By Andrew Siffert – Vice President / Senior Meteorologist
If you are not aware, the 2020 hurricane season has now run out of names, and the fall back for the National Hurricane Center (NHC) is to start using names from the Greek Alphabet. In 2005, Atlantic named storms reached the name Zeta, so thirty-one storms in total. In this active 2020 season, we are at named storm Delta - so 26 named storms. With a few other systems also being watched by NHC in the Atlantic Ocean, there is a good chance that the list of active named storms will sound like a fraternity or sorority row on a college campus.
I was debating if I should copy and paste the tropical update from August 20th that talked about Tropical Storm Marco and what would be Hurricane Laura entering the Gulf of Mexico at the same time. This is precisely what is going on this morning. Currently, Tropical Storm Gamma, the third letter in the Greek Alphabet, is offshore of the northern Yucatan Peninsula in the southern Gulf of Mexico and is expected to weaken in the coming days. In fact, this morning, it appears that the deep convection is decoupled from the center of circulation as strong southerly vertical wind shear impacts the storm. Still, Gamma will play an essential role in setting up the environmental conditions in the Gulf of Mexico for Delta, which is currently in the Western Caribbean about 135 miles south of Negril, Jamaica.
Both Gamma and Delta have formed in a region typical of October storms in the Atlantic basin. In October, storm formation migrates away from the Cape Verde region of the eastern Atlantic to the western Caribbean Sea, west Atlantic Ocean, and the Gulf of Mexico where waters are still very warm and wind shear low, both of which are critical in named storm formation.
Though we have surpassed the “peak” of the season, the graphic below illustrates plenty of potential tropical activity ahead of us. There are even tiny peaks in mid and late October, which might go along with this new activity that will occur in the Atlantic basin this week.
With Tropical Storm Gamma decoupled from its low-level center, the convection is moving to the northeast, which should result in some drastic weakening of Gamma, but will be relevant to Delta’s forecast. Gamma might prime the atmosphere with moisture as Delta becomes the more dominant system taking advantage of more favorable conditions in the Northwest Caribbean over the next few days. Because of this, anything left of Gamma should be absorbed into Delta in the next 3 – 4 days. Since Delta will be the dominant structure, the obvious question is what will happen over the next 3- 4 days as it tracks toward the Northern Gulf of Mexico.
Part of the complicated forecast for Delta has to do with a pattern change in store for much of North America. As you might have read in my fall wildfire update, some short-term relief comes with a slight pattern change to Northern California. This pattern change will surely help with the fires over Northern Californa with cooler temperatures, and widespread precipitation possible across the area. This same pattern change will force Delta to turn more northerly towards the central Gulf of Mexico coastline. This should result in Delta moving fairly rapidly at landfall, which was not the case with slower-moving Hurricane Laura or Sally earlier this year.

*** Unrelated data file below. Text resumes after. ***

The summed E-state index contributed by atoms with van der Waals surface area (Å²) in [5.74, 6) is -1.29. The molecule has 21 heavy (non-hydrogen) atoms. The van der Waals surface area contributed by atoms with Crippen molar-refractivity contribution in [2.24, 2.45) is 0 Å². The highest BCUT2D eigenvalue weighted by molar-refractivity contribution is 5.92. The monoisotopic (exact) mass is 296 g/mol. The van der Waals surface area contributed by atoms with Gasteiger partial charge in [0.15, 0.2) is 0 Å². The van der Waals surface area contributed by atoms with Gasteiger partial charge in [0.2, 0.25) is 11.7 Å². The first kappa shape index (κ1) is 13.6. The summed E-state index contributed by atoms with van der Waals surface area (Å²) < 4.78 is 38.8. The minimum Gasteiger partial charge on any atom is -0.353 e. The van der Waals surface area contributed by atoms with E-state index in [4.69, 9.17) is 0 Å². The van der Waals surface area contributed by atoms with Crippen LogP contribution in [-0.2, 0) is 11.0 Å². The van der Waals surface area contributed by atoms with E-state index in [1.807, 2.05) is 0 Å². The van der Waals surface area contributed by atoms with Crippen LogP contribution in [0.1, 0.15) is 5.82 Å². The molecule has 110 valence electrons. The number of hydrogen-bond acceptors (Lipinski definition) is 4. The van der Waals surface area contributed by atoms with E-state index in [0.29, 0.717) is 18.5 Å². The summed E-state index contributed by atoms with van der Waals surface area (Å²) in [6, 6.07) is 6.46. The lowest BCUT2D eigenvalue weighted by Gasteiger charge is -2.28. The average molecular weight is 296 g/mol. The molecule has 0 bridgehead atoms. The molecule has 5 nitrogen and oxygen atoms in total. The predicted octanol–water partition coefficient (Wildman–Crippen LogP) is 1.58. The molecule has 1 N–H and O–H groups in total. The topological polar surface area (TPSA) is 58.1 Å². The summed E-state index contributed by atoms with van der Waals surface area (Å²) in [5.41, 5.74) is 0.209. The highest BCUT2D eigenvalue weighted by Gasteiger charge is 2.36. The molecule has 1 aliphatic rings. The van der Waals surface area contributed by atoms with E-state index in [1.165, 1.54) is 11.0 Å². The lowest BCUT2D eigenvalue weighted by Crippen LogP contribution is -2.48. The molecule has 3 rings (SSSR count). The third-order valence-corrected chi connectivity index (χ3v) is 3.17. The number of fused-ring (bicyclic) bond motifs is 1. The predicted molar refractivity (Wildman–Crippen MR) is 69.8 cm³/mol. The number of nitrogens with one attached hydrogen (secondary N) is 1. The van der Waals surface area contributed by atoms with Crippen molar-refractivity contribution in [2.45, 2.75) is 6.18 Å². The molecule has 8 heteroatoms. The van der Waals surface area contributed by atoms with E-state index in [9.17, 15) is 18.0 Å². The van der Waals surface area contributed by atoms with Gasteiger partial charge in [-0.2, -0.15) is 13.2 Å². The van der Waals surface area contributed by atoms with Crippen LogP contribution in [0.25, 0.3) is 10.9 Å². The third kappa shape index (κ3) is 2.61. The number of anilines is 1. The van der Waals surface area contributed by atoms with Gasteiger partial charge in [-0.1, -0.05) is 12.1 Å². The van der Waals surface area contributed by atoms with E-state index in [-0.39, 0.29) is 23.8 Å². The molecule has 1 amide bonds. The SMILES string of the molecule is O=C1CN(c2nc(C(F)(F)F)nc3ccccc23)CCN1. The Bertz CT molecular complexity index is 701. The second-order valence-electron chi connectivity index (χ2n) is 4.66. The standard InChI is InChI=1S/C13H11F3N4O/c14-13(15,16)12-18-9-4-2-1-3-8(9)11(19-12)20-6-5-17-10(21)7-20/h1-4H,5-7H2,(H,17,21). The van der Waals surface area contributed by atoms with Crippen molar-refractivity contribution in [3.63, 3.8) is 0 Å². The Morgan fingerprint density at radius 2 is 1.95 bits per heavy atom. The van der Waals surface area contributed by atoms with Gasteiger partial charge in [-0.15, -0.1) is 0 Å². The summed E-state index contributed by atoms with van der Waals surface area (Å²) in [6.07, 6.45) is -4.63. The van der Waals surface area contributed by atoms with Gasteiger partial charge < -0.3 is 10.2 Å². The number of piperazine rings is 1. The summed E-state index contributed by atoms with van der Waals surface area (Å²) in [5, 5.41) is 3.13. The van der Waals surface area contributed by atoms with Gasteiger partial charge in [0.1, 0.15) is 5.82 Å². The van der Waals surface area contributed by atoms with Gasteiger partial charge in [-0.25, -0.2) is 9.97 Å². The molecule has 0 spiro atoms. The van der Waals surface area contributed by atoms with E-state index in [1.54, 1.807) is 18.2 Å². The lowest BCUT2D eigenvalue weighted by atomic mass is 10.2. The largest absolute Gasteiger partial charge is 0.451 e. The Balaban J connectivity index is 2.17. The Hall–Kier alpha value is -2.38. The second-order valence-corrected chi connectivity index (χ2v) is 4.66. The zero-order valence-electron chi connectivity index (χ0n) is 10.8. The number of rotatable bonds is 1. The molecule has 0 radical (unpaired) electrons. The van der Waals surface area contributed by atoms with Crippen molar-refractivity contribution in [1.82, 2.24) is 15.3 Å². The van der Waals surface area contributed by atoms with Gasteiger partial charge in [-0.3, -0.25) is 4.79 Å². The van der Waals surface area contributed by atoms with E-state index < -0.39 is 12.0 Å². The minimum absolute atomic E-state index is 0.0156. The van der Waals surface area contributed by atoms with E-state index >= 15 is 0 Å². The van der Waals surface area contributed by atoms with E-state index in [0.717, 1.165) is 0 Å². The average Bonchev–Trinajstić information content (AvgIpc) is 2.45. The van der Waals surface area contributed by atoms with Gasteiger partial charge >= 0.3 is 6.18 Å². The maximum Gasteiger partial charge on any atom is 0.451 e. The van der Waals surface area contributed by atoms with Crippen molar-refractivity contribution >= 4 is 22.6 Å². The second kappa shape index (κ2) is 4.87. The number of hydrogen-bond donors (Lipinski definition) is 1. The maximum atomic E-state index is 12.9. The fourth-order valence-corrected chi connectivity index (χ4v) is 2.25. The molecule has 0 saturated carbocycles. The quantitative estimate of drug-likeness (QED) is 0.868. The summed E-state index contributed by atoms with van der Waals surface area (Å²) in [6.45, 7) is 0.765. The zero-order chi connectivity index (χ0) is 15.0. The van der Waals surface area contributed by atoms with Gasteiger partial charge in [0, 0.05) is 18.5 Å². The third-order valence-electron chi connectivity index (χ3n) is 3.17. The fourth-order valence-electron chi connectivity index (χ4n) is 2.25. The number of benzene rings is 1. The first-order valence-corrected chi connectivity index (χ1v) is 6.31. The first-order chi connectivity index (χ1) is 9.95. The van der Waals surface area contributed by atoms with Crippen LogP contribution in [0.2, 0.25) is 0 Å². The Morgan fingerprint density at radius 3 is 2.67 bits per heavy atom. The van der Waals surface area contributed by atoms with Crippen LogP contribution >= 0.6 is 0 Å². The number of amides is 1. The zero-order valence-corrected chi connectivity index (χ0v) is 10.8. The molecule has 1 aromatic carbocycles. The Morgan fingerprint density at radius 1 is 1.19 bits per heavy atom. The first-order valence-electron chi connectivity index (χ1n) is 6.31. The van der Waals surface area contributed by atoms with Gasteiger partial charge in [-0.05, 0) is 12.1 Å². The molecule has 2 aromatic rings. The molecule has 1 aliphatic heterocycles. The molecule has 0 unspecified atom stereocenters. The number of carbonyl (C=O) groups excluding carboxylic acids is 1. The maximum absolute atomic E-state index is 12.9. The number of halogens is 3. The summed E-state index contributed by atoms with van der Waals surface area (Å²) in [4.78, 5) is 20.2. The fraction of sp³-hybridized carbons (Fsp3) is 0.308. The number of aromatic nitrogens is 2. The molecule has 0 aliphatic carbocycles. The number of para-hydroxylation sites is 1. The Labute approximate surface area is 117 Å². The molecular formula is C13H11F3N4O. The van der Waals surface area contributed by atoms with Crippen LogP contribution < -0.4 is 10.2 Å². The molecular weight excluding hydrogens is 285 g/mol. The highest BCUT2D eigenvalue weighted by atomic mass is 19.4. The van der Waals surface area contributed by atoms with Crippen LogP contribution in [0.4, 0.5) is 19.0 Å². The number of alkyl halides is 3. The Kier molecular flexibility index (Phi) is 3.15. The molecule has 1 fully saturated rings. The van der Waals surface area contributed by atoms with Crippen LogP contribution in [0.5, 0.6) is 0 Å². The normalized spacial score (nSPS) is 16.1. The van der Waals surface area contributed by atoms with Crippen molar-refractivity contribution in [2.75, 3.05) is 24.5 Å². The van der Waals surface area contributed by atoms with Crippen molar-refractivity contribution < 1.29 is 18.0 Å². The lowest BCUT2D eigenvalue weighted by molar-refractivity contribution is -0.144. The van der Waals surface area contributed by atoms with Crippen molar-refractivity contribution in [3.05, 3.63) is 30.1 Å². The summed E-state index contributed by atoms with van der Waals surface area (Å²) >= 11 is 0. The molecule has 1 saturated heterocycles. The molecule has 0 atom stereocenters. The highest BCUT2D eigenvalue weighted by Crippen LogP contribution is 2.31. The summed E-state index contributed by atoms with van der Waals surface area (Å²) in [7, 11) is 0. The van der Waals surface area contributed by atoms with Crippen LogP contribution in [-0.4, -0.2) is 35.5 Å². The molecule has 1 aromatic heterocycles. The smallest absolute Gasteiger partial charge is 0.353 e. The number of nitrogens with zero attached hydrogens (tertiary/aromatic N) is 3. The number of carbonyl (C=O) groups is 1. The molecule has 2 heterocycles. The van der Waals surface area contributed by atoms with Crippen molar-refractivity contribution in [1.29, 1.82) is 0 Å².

As these tropical updates have pointed out, one of the more essential fuels for hurricane development is weak wind shear and warm Sea Surface Temperatures (SST). Delta should have, along its forecasted track, some of the Atlantic Ocean's warmest waters, which are about 86 degrees Fahrenheit.
With lower wind shear over the next few days, the warm SST Delta is expected to strengthen into a solid Category 2 or 3 hurricane over the next 72 hours. If there is a bit of good news, the SST along the Northern Gulf Coast is much cooler (78 degrees Fahrenheit) than those for Laura and Sally landfalls. The complicating fact here is that Delta will be moving faster, leaving less time to weaken over colder water so this cooler water might not have as much impact at landfall. A lot can change with the forecast over the next 96 hours as landfall is forecasted sometime on Friday this week. How fast and exactly how much wind shear will be present in the Northern Gulf of Mexico will all be key to the overall intensity of Delta at landfall. Still, regardless another possible landfalling hurricane will occur later this week along the Gulf Coast of the U.S., which would be the 10th tropical storm to strike the U.S. coastline this season. This would break the record for the most landfalling tropical cyclones in a season, currently 9 set in 1916. And once the final track maps are produced for the 2020 season, it is clear that the central Gulf of Mexico coastline will look like what Florida looked like in 2004 once again as a great example of track clustering with multiple impacts in the same general area.
More tropical updates will be posted this week as Delta becomes the main story for the insurance industry. Better analog storms become available as we get a read on the overall intensity and speed at landfall, allowing for a better understanding of coastal and inland impacts.